Holiday Pet Hazards

It seems that every year we hear about seasonal dangers that could affect our pets.  At the risk of being redundant, I will review them again for you.  A refresher is always nice to have and some “dangers†are more serious than others.  That being said, if your pet is acting unusual, it is best to get the advice of your veterinarian because it is always better to be safe than sorry.

Toxic plants
Poinsettias, Mistletoe, Holly, Amaryllis, and Christmas trees.  These plants cause GI upset (vomiting, diarrhea, lethargy, nausea).  Many times our pets only get small amounts of them and because they are irritating or taste bad, our dogs and cats leave them alone.  There are some exceptions where these plants can be bad for our pets – namely if they ingest large quantities or certain parts (like the bulb of the amaryllis).
The toxic plant to be very aware of is the Lily – it causes renal failure in cats.  Namely Lilium and Hemerocallis genera (Easter lilies, tiger lilies, day lilies, etc.) are the dangerous ones.  Any ingestion of a lily in a cat is a medical emergency and your cat should be admitted to the hospital.  Keep in mind the Peace Lily, Calla Lily, and Lily of the Valley are all toxic, but do not cause the serious renal effects that true Lilies do.  Water lilies are not toxic.
Other toxicities
Christmas tree water contains fertilizer that can cause stomach upset and if the water is old, it may become contaminated by bacteria that can also cause diarrhea.
Antifreeze can be lethal in even small amounts to both dogs and cats – it causes acid/base imbalance and kidney failure.  They will drink it readily because they find the taste pleasing.  However if your pet ingests any amount of antifreeze this is a medical emergency.  Go immediately to the vet!  The worst antifreeze product for pets is Ethylene glycol.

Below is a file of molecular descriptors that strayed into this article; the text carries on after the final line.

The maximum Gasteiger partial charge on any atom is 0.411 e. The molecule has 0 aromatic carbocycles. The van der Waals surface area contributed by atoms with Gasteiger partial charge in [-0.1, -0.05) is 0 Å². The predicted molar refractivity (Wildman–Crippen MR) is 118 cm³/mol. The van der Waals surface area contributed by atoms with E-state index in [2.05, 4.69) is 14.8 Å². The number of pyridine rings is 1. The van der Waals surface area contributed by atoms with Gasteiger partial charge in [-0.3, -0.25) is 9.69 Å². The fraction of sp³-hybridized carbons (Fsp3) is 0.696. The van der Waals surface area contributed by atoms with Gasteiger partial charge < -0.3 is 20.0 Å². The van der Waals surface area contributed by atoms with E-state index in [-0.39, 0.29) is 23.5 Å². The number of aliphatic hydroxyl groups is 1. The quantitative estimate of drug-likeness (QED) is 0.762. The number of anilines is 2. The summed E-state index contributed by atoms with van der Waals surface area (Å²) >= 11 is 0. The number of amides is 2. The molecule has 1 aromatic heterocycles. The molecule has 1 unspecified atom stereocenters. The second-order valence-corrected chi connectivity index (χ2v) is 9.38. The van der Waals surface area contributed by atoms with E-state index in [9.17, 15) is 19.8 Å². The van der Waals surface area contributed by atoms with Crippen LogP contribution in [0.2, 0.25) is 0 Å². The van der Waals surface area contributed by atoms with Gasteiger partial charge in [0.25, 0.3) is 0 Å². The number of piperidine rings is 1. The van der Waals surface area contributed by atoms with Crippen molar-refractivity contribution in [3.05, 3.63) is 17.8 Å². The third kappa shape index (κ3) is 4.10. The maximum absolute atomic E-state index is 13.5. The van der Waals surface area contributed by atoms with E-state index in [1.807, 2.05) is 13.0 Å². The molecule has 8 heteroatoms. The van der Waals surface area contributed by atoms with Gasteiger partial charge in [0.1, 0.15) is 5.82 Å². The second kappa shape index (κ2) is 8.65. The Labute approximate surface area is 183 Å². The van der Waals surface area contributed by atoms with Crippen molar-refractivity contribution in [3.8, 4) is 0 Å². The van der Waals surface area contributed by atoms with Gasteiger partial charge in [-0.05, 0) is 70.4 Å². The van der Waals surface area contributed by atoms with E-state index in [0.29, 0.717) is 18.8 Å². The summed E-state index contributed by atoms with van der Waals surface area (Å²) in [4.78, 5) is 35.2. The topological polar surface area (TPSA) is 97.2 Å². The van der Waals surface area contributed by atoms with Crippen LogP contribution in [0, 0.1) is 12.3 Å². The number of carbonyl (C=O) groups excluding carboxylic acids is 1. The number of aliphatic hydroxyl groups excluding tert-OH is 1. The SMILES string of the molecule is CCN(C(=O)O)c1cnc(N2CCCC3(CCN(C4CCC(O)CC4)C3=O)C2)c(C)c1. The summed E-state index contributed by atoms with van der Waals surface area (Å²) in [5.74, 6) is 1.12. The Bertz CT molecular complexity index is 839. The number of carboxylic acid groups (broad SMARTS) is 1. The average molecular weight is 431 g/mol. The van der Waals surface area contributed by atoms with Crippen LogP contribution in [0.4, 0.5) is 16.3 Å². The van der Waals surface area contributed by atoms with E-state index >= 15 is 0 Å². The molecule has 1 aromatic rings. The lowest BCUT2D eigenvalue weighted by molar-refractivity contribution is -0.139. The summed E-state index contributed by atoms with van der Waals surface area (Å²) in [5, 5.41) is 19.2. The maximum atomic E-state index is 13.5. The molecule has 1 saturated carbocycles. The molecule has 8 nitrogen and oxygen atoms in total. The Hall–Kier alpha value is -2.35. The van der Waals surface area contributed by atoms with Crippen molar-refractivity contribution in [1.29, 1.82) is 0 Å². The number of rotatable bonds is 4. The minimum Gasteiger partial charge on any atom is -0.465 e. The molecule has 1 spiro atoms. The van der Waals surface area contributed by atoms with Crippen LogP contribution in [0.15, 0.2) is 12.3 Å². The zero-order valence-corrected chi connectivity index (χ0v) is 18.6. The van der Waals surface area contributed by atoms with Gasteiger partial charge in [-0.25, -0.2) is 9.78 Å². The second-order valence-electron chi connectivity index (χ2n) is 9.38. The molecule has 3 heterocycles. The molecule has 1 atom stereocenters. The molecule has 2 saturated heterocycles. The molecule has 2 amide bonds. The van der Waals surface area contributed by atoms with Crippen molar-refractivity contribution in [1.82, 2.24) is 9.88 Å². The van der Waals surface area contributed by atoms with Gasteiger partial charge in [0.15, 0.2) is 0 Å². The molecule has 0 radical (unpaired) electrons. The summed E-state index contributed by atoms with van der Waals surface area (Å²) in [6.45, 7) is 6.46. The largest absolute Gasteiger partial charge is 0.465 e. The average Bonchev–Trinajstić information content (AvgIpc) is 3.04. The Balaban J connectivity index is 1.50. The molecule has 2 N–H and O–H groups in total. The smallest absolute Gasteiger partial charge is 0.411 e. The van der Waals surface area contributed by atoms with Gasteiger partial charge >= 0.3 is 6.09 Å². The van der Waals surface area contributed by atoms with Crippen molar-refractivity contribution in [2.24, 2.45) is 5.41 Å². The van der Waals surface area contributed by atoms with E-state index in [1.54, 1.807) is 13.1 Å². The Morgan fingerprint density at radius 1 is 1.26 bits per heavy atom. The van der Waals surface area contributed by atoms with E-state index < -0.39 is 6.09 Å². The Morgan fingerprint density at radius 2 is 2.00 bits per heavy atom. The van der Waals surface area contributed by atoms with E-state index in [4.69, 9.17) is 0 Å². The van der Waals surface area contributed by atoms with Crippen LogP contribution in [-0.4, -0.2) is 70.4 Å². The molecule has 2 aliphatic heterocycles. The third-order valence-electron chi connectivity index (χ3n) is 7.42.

Ice melting products irritate the skin and mouth.  Ingestion of large quantities can lead to electrolyte imbalances.  Watch for drooling or vomiting.
Household hazards
Electric cords, though a threat year-round, are used more extensively in the winter – if your pet chews them they are at risk of electrocution.  Watch out for your pocket pets with this one, also!
Ribbons and tinsel can cause a unique form of intestinal obstruction since they are long.  The surgery to remove a “linear†foreign body can become extremely complicated because the string can tear the intestines in multiple locations if it gets caught.  Pets can also get these wrapped around their tongue.
Batteries are corrosive and not a good idea for eating.  Nor are ornaments – especially glass ones.  They can lacerate the intestines as they try to pass.
Silica gel packs are actually not horribly toxic to pets, but if consumed intact they can cause an intestinal obstruction.  If your pet chews up a pack and swallows some, make sure you keep him/her well hydrated.
Stuffing from toys can cause impaction.  Any large object that our pets swallow such as pieces of toys, bones, socks, etc. can cause intestinal obstruction.  Always be aware of what your pet is consuming.
Human food is a problem for pets – I will list the major ones here: alcohol, chocolate, raisins, coffee, onions, salt, yeast dough, fatty foods, and spoiled foods.
Whenever there is a concern: call your vet, your local emergency vet, or the poison control hotline:
ASPCA Animal Poison Control Center
A final word to new puppy or kitten owners
Don’t forget the tree itself can be a hazard.  Cats love to climb the Christmas tree and sometimes they actually knock them over.  Puppies may choose to urinate on the tree – it’s quite natural.  Both puppies and kittens like to chew on low-hanging ornaments, particularly those home-made pasta or dough ornaments that you painted as a kid!  Keep an eye on your new pet – they can get themselves into some pretty unusual situations!
Dr. Amy Hellard
West Chester Veterinary Care

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